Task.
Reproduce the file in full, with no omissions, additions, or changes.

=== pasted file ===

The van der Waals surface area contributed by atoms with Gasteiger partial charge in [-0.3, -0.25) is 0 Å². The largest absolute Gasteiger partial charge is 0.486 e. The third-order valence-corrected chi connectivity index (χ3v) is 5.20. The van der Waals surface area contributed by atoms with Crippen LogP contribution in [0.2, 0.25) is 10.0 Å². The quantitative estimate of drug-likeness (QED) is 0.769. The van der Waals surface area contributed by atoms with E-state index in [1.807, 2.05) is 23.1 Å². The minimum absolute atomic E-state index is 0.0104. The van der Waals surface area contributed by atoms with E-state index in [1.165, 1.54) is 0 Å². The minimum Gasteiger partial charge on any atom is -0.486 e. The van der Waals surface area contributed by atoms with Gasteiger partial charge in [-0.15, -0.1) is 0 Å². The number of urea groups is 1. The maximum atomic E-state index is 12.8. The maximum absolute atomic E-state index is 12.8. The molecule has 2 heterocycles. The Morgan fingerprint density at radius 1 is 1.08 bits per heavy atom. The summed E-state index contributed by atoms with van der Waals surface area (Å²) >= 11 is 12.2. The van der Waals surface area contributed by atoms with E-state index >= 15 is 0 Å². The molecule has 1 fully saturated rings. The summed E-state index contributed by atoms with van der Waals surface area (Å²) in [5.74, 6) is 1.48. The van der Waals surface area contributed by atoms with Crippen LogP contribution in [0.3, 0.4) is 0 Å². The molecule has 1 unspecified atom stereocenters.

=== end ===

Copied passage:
The van der Waals surface area contributed by atoms with Gasteiger partial charge in [-0.3, -0.25) is 0 Å². The largest absolute Gasteiger partial charge is 0.486 e. The third-order valence-corrected chi connectivity index (χ3v) is 5.20. The van der Waals surface area contributed by atoms with Crippen LogP contribution in [0.2, 0.25) is 10.0 Å². The quantitative estimate of drug-likeness (QED) is 0.769. The van der Waals surface area contributed by atoms with E-state index in [1.807, 2.05) is 23.1 Å². The minimum absolute atomic E-state index is 0.0104. The van der Waals surface area contributed by atoms with E-state index in [1.165, 1.54) is 0 Å². The minimum Gasteiger partial charge on any atom is -0.486 e. The van der Waals surface area contributed by atoms with Gasteiger partial charge in [-0.15, -0.1) is 0 Å². The number of urea groups is 1. The maximum atomic E-state index is 12.8. The maximum absolute atomic E-state index is 12.8. The molecule has 2 heterocycles. The Morgan fingerprint density at radius 1 is 1.08 bits per heavy atom. The summed E-state index contributed by atoms with van der Waals surface area (Å²) >= 11 is 12.2. The van der Waals surface area contributed by atoms with E-state index >= 15 is 0 Å². The molecule has 1 fully saturated rings. The summed E-state index contributed by atoms with van der Waals surface area (Å²) in [5.74, 6) is 1.48. The van der Waals surface area contributed by atoms with Crippen LogP contribution in [0.3, 0.4) is 0 Å². The molecule has 1 unspecified atom stereocenters.